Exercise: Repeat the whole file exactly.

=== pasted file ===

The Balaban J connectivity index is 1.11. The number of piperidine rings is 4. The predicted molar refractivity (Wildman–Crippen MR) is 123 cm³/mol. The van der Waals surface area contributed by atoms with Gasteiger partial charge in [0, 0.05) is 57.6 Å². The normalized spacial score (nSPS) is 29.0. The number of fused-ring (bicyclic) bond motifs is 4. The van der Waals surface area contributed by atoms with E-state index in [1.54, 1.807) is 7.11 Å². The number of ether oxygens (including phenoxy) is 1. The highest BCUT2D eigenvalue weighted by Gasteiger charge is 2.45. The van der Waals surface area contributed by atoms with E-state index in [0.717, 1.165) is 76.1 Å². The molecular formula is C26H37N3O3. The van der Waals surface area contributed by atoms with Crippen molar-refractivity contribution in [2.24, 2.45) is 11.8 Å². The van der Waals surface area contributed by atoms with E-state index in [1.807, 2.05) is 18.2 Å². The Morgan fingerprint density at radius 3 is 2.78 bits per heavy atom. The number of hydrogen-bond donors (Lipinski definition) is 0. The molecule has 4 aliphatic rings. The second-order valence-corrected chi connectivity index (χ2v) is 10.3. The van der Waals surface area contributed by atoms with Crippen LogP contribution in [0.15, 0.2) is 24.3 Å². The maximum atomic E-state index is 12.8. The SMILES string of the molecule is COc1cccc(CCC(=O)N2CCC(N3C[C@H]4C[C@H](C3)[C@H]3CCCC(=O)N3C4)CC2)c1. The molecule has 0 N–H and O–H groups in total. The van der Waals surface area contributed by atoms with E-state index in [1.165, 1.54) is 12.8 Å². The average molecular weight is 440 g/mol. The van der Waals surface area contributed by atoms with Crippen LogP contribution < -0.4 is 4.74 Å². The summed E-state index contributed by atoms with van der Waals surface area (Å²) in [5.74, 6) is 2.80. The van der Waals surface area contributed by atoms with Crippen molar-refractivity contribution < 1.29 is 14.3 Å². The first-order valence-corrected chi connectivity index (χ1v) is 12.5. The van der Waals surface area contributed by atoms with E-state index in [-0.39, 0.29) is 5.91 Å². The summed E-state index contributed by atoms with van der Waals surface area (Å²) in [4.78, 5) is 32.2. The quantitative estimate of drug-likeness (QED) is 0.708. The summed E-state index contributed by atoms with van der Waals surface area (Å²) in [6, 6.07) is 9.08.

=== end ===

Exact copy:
The Balaban J connectivity index is 1.11. The number of piperidine rings is 4. The predicted molar refractivity (Wildman–Crippen MR) is 123 cm³/mol. The van der Waals surface area contributed by atoms with Gasteiger partial charge in [0, 0.05) is 57.6 Å². The normalized spacial score (nSPS) is 29.0. The number of fused-ring (bicyclic) bond motifs is 4. The van der Waals surface area contributed by atoms with E-state index in [1.54, 1.807) is 7.11 Å². The number of ether oxygens (including phenoxy) is 1. The highest BCUT2D eigenvalue weighted by Gasteiger charge is 2.45. The van der Waals surface area contributed by atoms with E-state index in [0.717, 1.165) is 76.1 Å². The molecular formula is C26H37N3O3. The van der Waals surface area contributed by atoms with Crippen molar-refractivity contribution in [2.24, 2.45) is 11.8 Å². The van der Waals surface area contributed by atoms with E-state index in [1.807, 2.05) is 18.2 Å². The Morgan fingerprint density at radius 3 is 2.78 bits per heavy atom. The number of hydrogen-bond donors (Lipinski definition) is 0. The molecule has 4 aliphatic rings. The second-order valence-corrected chi connectivity index (χ2v) is 10.3. The van der Waals surface area contributed by atoms with Crippen LogP contribution in [0.15, 0.2) is 24.3 Å². The maximum atomic E-state index is 12.8. The SMILES string of the molecule is COc1cccc(CCC(=O)N2CCC(N3C[C@H]4C[C@H](C3)[C@H]3CCCC(=O)N3C4)CC2)c1. The molecule has 0 N–H and O–H groups in total. The van der Waals surface area contributed by atoms with E-state index in [1.165, 1.54) is 12.8 Å². The average molecular weight is 440 g/mol. The van der Waals surface area contributed by atoms with Crippen LogP contribution < -0.4 is 4.74 Å². The summed E-state index contributed by atoms with van der Waals surface area (Å²) in [5.74, 6) is 2.80. The van der Waals surface area contributed by atoms with Crippen molar-refractivity contribution < 1.29 is 14.3 Å². The first-order valence-corrected chi connectivity index (χ1v) is 12.5. The van der Waals surface area contributed by atoms with E-state index in [-0.39, 0.29) is 5.91 Å². The summed E-state index contributed by atoms with van der Waals surface area (Å²) in [4.78, 5) is 32.2. The quantitative estimate of drug-likeness (QED) is 0.708. The summed E-state index contributed by atoms with van der Waals surface area (Å²) in [6, 6.07) is 9.08.